When Independence Air touches down for the first time in the Bay Area next May, it hopes to make a splash with customers.
The Dulles-based upstart airline plans to do that with super low fares like this one: San Jose to Washington, D.C. for $84 one-way.
Independence is making a major West Coast expansion, including San Francisco and San Jose, hoping the new routes will help the
airline solve its current financial problems. But its joining what's become a crowded market of new and old names offering low fares
and few frills."
Meantime, USAir and United are in bankruptcy and Delta could soon join them, while other large carriers like American and Northwest
have been steadily loosing market share on the shorter routes to the low-cost airlines. Airline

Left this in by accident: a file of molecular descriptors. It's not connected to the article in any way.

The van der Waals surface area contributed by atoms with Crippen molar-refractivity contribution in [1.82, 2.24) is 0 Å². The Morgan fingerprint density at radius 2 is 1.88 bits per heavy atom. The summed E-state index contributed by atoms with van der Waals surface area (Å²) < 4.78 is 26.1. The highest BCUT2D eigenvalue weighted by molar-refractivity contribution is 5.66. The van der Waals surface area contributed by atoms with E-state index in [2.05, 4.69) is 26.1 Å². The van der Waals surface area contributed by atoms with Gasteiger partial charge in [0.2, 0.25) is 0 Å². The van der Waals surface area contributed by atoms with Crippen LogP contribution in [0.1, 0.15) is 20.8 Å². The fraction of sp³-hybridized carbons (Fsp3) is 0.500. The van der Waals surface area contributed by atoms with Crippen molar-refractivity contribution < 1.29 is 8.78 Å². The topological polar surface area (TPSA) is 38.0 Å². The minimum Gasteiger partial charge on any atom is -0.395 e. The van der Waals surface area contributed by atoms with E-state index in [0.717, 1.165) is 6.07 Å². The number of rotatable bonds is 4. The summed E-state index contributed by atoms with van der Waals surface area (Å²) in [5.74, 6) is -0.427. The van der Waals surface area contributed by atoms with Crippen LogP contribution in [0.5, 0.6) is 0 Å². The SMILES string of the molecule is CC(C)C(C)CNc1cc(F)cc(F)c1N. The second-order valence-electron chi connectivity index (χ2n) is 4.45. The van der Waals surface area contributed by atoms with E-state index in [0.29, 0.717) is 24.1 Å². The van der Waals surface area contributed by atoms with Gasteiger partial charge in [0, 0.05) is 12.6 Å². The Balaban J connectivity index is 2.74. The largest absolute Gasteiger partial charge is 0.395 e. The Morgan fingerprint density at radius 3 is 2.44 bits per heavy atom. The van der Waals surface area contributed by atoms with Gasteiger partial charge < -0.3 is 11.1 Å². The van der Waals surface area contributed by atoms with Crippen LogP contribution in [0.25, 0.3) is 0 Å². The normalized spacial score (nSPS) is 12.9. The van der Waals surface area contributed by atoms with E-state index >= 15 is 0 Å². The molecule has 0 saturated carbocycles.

analyst Jahan Alamzad says the smaller airlines are the future of domestic air travel.
"At the moment, low-cost carriers have 25%," he said. "By the end of this decade, that number will
be 50%, if not surpassing it."
Alamzad says older airlines have labor and parts-supply problems and outdated business
models that make it hard to compete with their smaller, nimbler competitors.
"They have had for decades, a business model that entrenched them in certain types of operations
that are extremely costly," he said.
But one thing the upstarts don't often have is a proven track record, and even today, for some travelers, choosing a no-name airline is
still a leap of faith.